What do you think of when you hear of training? Teaching sit and stay? Potty training? You may forget that puppy socialization is another important factor in training. Socialization involves getting your puppy used to a variety of experiences such as people, pets, and even inanimate objects. The more you socialize your puppy, the more likely they are to remain calm in a new situation.
The critical age for puppy socialization is anywhere from the eight-week to the sixteen-week mark. However, good socialization techniques should be done no matter your puppy’s age. Remember to always check with your vet prior to socializing your puppy to make sure they are up to date on all vaccines and it is safe.
Dogs that are under-socialized can be fearful, shy or even become aggressive in a bad situation. A scared or under-socialized dog may nip or bite without warning. They are not able to give or read the right body language. Socialization is important for your dog’s well-being as well as that of other people and pets.
Socializing with People
Socializing with people is often the easiest to do, and can be done even when your puppy is very young. Invite over friends and family to meet and play with your puppy, offer treats, and lots of pets. Make sure to set up a hand washing and shoe-sanitizing station, especially if your puppy is very young or not yet vaccinated. Once able to go out, ask people if they’d like to meet your puppy, and always reward good, calm behaviors.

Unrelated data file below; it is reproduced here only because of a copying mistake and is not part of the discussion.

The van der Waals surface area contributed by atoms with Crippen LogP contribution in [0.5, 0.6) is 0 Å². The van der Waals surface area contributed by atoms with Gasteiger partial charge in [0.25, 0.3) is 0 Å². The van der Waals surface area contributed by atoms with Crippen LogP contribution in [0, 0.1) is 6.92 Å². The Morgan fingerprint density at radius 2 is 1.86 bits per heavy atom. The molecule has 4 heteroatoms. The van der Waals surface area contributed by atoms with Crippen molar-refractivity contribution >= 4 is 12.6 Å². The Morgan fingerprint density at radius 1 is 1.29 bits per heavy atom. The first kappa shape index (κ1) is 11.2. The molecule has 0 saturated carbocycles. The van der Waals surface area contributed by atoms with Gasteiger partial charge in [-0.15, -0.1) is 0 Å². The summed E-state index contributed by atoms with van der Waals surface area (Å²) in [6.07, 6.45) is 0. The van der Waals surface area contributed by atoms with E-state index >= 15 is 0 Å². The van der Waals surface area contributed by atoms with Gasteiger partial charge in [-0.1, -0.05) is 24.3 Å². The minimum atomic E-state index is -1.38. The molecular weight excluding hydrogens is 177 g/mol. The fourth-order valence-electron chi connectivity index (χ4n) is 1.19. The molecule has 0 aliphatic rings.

Socializing with Pets
Socializing with other dogs and pets can be a bit more tricky, and should always be under supervision. For meeting other dogs, structured classes such as puppy kindergarten are an excellent way to socialize. They encourage safe play and learning to read body language. For meeting other pets, keep your puppy on a leash. Allow the other pet to get away if needed to help reduce stress. Reward your puppy for sitting calmly, and stop the interaction if they become too excited or stressed.
Socializing with Places and Objects
Socializing with places and objects is often obtained just through going places and seeing things. Take your puppy as many places as they can safely go, and reward calm behavior or curiosity. If your dog is afraid of an object, offer treats every time they go near it. This is a good way to teach that the object is a positive, not scary, experience. Repeat interactions will help your puppy learn that new things are OK. This will also help if you have to take them into a new situation or location.
Puppy socialization is best achieved by repeat interactions. The more your puppy is exposed to something new, the less likely they are to be afraid of or avoid it in the future. Keep the interactions positive, and always stop if your puppy is stressed or afraid. Working with a local trainer is a good way to improve your pup’s socialization skills. It also gives you a chance to ask questions or work out any problem behaviors early on. With lots of socialization, your puppy will do great out in the world!
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